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All you wanted to know about...Baltic Indices

ANAND KALYANARAMAN | Updated on January 20, 2018

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The Baltic Dry Index is all at sea and this is making global investors edgy. The index sank like a stone to hit an all-time low of 290 points on February 10. Baltic indices are one of the most widely watched global benchmarks and are believed to be leading indicators to everything from the state of the world economy, to the outlook for commodities.

What is it?

The Baltic indices track how much it costs to move materials by sea. There are three major indices in the group – the Baltic Dry Index which takes freight rates for bulk commodities such as coal, iron ore and grain, the Baltic Dirty Tanker Index which tracks rates for crude oil, and the Baltic Clean Tanker Index for petroleum products. These indices are published by the London-headquartered Baltic Exchange since 1985.

Why is it important?

The Baltic indices are considered leading indicators of global economic health. Most world trade, after all, still happens over the sea and by ships. So, if the Baltic indices move higher, it suggests good demand for shipping, an indicator that global trade and the economy are expected to sail along fine. But if they scrape the bottom as the Baltic Dry Index did earlier this month, it suggests anaemic global demand for goods – indicating worries on trade and economy.

The world economy is now navigating choppy waters with the mega commodity guzzler China losing steam. This has meant a meltdown in commodity prices, with exports of many nations including India taking a hit. Weak global trade is leading to pain in the Baltic Dry Index. But there’s another factor at play too - the number of ships lying idle. In the go-go days before the global financial crisis struck in late 2008, shipping companies went on an ordering binge and added aggressively to their fleet sizes. And why not - the Baltic Dry Index was at a lofty 11,800 points and seemed set to head higher. But after the party ended, all these new ships, bobbing in the waters, have left shippers high and dry. The twin whammy of weak demand and oversupply of ships has laid low the Baltic Dry Index - it has lost about 98 per cent from the peak. Ouch!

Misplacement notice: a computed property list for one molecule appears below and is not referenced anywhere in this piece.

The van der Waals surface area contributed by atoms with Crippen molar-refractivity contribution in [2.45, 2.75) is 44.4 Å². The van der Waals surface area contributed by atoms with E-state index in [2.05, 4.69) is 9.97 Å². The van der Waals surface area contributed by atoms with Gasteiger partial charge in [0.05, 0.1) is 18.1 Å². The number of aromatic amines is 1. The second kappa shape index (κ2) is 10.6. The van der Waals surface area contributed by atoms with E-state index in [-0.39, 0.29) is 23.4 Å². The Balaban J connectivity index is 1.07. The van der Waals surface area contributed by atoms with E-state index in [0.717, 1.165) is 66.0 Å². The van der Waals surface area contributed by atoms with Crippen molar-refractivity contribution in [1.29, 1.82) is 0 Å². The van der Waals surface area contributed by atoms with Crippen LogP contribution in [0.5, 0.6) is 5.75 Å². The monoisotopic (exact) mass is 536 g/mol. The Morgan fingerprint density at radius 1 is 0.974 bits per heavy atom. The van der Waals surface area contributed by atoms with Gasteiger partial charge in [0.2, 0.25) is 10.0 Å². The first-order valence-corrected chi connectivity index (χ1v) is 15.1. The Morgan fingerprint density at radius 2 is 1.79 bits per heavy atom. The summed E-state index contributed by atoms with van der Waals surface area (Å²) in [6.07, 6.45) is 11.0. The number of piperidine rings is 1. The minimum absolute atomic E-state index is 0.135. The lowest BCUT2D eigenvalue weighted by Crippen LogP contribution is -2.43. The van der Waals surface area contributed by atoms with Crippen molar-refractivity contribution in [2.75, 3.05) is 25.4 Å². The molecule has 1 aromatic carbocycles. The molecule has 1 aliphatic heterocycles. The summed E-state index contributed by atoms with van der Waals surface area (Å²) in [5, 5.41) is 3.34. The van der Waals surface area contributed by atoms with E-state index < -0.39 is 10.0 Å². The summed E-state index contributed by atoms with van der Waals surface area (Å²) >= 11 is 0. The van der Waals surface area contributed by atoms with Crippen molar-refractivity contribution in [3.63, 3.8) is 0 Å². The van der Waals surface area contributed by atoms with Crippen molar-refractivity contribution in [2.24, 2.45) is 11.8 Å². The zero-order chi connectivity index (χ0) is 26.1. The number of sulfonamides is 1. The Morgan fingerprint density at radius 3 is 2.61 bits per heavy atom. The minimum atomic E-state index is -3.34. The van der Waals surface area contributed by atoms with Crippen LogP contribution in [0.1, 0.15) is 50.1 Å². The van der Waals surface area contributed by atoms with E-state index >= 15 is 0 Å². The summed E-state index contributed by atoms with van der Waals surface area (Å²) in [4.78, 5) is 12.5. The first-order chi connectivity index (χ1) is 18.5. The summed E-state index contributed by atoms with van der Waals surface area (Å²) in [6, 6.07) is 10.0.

The point is, while the Baltic Indices are an indicator of global demand conditions, that’s not the only factor impacting them, ship supply dynamics matter too. So, all-time lows in the Baltic Dry Index may not be a sign of impending doom. Here it is worth noting that the Baltic Tanker Indices, both dirty and clean, have dipped far less than the Dry Index in recent months. Importing countries seem to be making the most of the crude oil decline to shore up their reserves and product supplies.

Why should I care?

Why should you not? A healthy global economy will mean better economic growth for India and better employment and income prospects for you. Commodity price swings directly decide domestic inflation rates and whether they will pinch your purse. For those of you who dabble in stocks of commodity or shipping companies which have sunk in this rout, it is the Baltic Indices that will bring advance signs of better days ahead.

The bottomline

Worried the global economy is rudderless? Watch the Baltic indices; they’ll give you direction

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